WAY is a coalition of stakeholders being innovative leaders encouraging watershed-based planning, restoration and protection in York County, Pennsylvania, and beyond.

Wednesday, May 12, 2010

Bay Barometer

The Bay Program's 2009 Bay Barometer shows that the Bay continues to be degraded and illustrates a clear need to continue to accelerate restoration efforts across the region. The “Bay Barometer: A Health and Restoration Assessment of the Chesapeake Bay and Watershed” is the annual assessment of the Chesapeake Bay Program partnership's progress toward meeting its health and restoration goals.

Bay Barometer is divided into four distinct parts:

  • Bay Health, which provides information about the status of Bay water quality, habitats and lower food web, and fish and shellfish abundance.
  • Watershed Health, a summary of the health of freshwater streams throughout the Bay watershed and pollution trends in those streams.
  • Factors Impacting Bay and Watershed Health, which explains contributors to pollution in the Bay and its rivers.
  • Restoration and Protection Efforts, a summary of the Bay Program’s efforts to reduce pollution, restore habitats, manage fisheries, protect watersheds and foster stewardship.

Additionally, Bay Barometer includes sections on the health of freshwater streams and rivers throughout the 64,000-square-mile watershed, factors that affect the health of our waters, and what the 17 million residents of the Bay watershed can do to make a difference in the restoration effort.

Last year (2009) was indeed a banner year for the Chesapeake Bay in many ways.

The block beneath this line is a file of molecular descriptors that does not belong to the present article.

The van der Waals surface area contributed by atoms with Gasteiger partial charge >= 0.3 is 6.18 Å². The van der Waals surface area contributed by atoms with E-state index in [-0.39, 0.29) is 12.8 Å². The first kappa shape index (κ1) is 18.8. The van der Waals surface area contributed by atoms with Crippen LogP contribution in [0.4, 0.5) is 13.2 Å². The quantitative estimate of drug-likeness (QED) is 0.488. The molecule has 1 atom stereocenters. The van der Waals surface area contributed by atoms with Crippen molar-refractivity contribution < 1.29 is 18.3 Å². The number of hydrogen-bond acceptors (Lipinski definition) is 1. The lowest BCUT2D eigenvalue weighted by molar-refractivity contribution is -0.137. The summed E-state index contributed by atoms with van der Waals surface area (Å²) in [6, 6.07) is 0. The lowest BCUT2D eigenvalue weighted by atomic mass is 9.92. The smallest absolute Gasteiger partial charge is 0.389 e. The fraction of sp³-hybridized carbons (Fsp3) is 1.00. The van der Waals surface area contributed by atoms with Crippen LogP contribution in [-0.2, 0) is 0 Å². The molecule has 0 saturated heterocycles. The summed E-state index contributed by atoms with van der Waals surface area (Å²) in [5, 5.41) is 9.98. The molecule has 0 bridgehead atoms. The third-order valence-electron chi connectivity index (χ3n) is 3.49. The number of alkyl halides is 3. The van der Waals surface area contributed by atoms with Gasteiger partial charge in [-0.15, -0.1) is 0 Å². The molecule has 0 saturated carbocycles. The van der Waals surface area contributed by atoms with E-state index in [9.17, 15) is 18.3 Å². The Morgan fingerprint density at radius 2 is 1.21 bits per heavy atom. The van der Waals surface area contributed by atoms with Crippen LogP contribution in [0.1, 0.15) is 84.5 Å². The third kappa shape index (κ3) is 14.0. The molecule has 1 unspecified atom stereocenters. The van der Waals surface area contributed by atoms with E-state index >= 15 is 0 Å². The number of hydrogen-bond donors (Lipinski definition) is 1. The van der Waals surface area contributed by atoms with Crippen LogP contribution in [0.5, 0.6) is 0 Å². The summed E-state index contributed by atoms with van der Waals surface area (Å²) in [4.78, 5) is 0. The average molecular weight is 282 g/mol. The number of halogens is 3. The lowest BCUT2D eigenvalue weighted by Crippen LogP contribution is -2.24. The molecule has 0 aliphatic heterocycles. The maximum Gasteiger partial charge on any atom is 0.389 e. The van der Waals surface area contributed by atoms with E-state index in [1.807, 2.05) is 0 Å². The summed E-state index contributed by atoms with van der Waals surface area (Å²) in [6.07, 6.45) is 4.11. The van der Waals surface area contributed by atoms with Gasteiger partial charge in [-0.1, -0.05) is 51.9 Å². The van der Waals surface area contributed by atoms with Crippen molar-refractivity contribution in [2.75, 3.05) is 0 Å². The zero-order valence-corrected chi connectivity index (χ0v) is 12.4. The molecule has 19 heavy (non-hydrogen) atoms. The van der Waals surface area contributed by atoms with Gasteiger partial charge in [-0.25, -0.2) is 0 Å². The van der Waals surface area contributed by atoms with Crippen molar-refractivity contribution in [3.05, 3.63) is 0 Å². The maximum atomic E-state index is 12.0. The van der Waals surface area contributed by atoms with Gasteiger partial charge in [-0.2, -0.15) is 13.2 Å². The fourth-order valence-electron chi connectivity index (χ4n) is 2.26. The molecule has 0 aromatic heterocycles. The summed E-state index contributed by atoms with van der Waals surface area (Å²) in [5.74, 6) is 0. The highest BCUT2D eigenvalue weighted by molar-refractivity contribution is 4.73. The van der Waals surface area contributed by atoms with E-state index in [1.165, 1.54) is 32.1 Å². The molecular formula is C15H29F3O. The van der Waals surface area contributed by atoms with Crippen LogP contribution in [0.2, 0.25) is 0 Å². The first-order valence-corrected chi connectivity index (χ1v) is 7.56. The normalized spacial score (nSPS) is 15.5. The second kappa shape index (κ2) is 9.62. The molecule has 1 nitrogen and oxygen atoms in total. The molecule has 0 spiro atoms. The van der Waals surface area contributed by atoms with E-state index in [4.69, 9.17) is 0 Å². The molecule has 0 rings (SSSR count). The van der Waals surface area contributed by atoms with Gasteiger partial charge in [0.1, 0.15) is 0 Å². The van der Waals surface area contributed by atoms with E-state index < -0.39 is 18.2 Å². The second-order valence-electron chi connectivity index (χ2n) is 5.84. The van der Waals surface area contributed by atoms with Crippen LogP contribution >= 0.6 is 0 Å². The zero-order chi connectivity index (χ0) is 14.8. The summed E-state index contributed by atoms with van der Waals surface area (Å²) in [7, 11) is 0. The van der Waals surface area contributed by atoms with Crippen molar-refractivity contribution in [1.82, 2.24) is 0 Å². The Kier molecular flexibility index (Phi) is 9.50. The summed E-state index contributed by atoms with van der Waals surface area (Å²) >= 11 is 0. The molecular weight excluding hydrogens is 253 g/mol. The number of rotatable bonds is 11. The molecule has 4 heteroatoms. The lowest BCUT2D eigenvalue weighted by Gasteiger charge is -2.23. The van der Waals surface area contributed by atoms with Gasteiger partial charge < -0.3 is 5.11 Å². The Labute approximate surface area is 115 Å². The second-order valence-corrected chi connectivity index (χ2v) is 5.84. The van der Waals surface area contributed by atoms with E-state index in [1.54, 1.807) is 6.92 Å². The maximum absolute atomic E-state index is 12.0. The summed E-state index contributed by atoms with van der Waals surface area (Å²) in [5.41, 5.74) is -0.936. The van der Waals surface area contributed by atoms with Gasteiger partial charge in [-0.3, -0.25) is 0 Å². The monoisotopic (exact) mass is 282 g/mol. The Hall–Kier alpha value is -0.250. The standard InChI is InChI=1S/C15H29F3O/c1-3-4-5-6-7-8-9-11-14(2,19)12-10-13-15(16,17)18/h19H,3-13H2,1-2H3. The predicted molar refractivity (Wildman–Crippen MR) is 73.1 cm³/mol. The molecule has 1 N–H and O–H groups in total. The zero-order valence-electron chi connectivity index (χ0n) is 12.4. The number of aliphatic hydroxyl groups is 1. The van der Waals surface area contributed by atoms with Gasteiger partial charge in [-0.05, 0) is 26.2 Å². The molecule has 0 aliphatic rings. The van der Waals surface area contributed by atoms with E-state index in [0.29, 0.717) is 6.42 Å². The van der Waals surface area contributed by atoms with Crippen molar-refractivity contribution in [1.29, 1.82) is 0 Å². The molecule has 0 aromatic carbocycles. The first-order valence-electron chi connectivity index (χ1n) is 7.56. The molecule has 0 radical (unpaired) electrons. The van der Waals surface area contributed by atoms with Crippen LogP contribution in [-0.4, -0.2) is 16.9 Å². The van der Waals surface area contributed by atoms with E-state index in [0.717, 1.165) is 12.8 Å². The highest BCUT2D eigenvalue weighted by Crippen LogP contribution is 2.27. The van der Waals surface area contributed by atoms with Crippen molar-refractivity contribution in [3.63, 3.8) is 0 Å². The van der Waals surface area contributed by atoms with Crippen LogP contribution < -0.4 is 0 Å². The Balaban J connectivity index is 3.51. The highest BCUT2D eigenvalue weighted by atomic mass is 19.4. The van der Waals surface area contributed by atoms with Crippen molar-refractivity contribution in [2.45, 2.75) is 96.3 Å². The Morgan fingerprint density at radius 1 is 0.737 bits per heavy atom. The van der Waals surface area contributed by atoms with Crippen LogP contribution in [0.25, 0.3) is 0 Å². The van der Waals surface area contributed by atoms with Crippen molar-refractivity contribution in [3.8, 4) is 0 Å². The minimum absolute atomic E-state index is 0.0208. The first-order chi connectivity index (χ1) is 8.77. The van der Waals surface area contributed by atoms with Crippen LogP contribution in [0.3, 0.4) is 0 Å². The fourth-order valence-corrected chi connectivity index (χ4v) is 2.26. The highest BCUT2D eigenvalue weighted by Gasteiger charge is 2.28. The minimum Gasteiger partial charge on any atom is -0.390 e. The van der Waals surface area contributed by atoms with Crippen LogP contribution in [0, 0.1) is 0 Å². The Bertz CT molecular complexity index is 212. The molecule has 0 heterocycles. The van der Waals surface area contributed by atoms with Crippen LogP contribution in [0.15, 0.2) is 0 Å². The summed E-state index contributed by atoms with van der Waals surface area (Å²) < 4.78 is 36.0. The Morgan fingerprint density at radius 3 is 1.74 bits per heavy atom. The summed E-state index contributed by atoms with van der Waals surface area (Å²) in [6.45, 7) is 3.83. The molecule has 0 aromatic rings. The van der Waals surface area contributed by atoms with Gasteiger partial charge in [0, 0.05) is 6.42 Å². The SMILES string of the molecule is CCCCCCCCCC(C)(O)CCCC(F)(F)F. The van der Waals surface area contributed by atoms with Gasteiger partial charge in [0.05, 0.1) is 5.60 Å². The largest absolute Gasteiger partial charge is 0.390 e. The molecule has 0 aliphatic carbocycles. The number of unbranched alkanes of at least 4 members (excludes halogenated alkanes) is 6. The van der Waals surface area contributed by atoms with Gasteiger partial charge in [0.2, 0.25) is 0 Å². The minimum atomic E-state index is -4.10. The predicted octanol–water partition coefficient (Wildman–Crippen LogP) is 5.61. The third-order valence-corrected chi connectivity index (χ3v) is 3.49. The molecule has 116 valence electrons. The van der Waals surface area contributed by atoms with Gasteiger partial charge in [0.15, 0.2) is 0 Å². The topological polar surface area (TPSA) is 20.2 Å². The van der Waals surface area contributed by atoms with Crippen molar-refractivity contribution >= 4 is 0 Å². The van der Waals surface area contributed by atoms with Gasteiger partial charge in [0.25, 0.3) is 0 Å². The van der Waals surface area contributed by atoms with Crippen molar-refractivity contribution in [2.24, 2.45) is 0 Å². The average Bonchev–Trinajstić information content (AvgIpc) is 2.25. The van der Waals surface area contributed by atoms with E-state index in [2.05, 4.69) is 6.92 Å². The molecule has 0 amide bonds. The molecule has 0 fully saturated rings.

• At its annual meeting in May, the Chesapeake Executive Council began charting a new course for recovery of the Bay and its watershed by setting short-term goals to accelerate cleanup and increase accountability. Under these “milestones,” the six Bay watershed states and the District of Columbia will put actions into place to reduce a projected 15.8 million pounds of nitrogen and 1.1 million pounds of phosphorus by the end of 2011.
  • We also saw the beginning of a new era of federal leadership on the Chesapeake Bay with the signing of President Obama’s Executive Order on Chesapeake Bay Restoration and Protection. Eleven federal agencies are working together to reduce pollution to our waterways; restore fish, wildlife and habitats; conserve land; and expand public access.

And so we must keep moving on the path of forward-thinking actions and expansive involvement. These and other critical initiatives will help us continue marching toward our

restoration goals with each passing year. But we can’t do it alone.

I urge everybody reading this report to get involved today in restoring our Bay and its thousands of streams, creeks and rivers. Let’s all take the small steps listed on page 11 of this report to reduce pollution from our homes and backyards and make a difference in our communities. Most importantly, tell your friends and families that they, too, can bring positive change for the Bay by lending a hand to help restore and protect it.

To learn more about the ongoing efforts to restore and protect the Chesapeake Bay and its Watersheds, you may read and download the “Bay Barometer: A Health and Restoration Assessment of the Chesapeake Bay and Watershed in 2009” at

Also, I'd like to hear from you and what you think could/should be done to restore and protect the Watersheds of York County, Pennsylvania.

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